CCCR Inaugural meeting promotes professional standards and collaboration

The CCCR’s first action topic was selected after a recent council member’s survey that prioritized three top issues facing the Canadian collision repair industry: unpaid administrative time, material costs and repair versus replace.

The Canadian Council of Collision Repairers (CCCR) held its inaugural meeting on February 16, 2023, to introduce the council’s mission and welcome shopowners and managers to come together for the benefit of the collision repair industry.

Conducted via Zoom, the meeting featured discussions on the council’s purposes, mission, and updates from regional representatives. Darryl Simmons, moderator, provided an introduction and background of the CCCR. He explained the council’s mission statement is to reflect the professional standards of collision repairers while providing advocacy, inspiration, knowledge and tools needed for shops to succeed to better serve their stakeholders and their clients. The council aims to achieve its goals through data-driven activities, and members will dictate future endeavors via email surveys and sub-committee development.

Kelvin Campbell, Atlantic Canada Representative, and Max DiFelice, Southern Ontario Representative, co-chaired the meeting and introduced themselves. The pair emphasized that the group is not designed to build walls with partners, but to establish goals that prioritize the needs of shops. They stressed the importance of working together to create positive results across the board.

Regional representatives from Eastern Ontario, Greater Toronto Area, Northern Ontario, Manitoba, Saskatchewan, Alberta and British Columbia also introduced themselves and provided updates on their regions. They discussed the importance of extending the group to be larger to establish further credibility, promote the value of the industry and improve its image. Tom Bissonnette, Director of Saskatchewan Association of Automotive Repairers (SAAR), shared his experience with SAAR to highlight the positive progress the organization has made by building relationships with its provincial insurer. The group also discussed the potential of having a live, in-person meeting, which would piggy-back with Collision Repair magazine’s “EV Repair Tour” this summer. They agreed that the council should only be open to shop owners and managers at this time, while group mandates are decided.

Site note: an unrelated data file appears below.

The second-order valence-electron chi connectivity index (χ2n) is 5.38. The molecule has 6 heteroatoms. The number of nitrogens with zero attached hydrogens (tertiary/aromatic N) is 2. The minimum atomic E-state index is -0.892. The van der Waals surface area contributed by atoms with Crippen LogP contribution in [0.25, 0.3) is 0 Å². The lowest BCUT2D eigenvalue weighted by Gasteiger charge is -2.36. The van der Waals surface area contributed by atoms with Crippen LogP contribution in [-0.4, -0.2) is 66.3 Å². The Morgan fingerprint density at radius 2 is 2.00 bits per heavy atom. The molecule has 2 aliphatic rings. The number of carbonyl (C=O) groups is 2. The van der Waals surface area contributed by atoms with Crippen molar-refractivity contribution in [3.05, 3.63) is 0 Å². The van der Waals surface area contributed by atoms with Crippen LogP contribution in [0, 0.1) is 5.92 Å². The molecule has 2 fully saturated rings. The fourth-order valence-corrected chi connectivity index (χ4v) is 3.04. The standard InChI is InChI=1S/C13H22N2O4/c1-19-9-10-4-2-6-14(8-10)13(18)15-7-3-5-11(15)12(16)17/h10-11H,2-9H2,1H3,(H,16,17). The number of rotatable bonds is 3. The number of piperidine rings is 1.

Regional reps will encourage more sign-ups and sub-committees will be established with smaller meetings.

Regional reps are:
• Atlantic: Kelvin Campbell
• Southern Ontario: Max DiFelice
• Eastern Ontario: Shawn Stenson
• GTA: Jeff Pabst
• Northern Ontario: Daniel Trevisanutto
• Manitoba: Joel McPhail
• Saskatchewan: Mike Mario
• Alberta: Steve Hammond
• British Columbia: Wade Bartok

The CCCR’s next step will address the issue of unpaid administrative time through a time study among its members. The first action topic was selected after a recent council member’s survey prioritized three top issues facing the Canadian collision repair industry: unpaid administrative time, material costs and repair versus replace.

“We are pleased with the participation of our members in this survey and are committed to addressing the issues that matter most to them. The time study will provide us with accurate data to understand the extent of the unpaid administrative time issue, which will help us to develop effective solutions,” said Campbell. “The CCCR has grown significantly since its inception, and this survey is a testament to our commitment to working together for the common good of the collision repair industry. We are excited to continue our progress by conducting this time study and addressing the issues that matter most to our members,” said DiFelice.

To conduct the time study, the CCCR will develop a survey or worksheet for members to share their data via the website’s “Info Sharing Group.” The CCCR will compile all the unpaid steps involved in getting a vehicle mapped out for repair, and the results will be prepared for public presentation.

The CCCR invites interested members and other shop owner/managers to sign up for these initiatives by visiting the group’s website at www. collisionrepaircouncil.ca. Members will gain access to the website firewall and the CCCR Action Groups.

In addition, the CCCR has updated its website with additional fields for registrants to complete to gain access to private discussion groups behind the website firewall. These chat rooms will be accessible by invite only to ensure confidentiality among group members.

The CCCR has also identified a need for regular meetings and will hold its first in-person meeting in conjunction with Collision Repair magazine’s EV REPAIR TOUR early this summer. Some members note that CCCR correspondences have been routed to their spam or junk folders. Please add the CCCR newsletter contact to your address book to ensure you receive all correspondences.

For more information, or to contact a regional rep,
Visit www.colliisonrepaircouncil.ca or email info@collisionrepaircouncil.ca.

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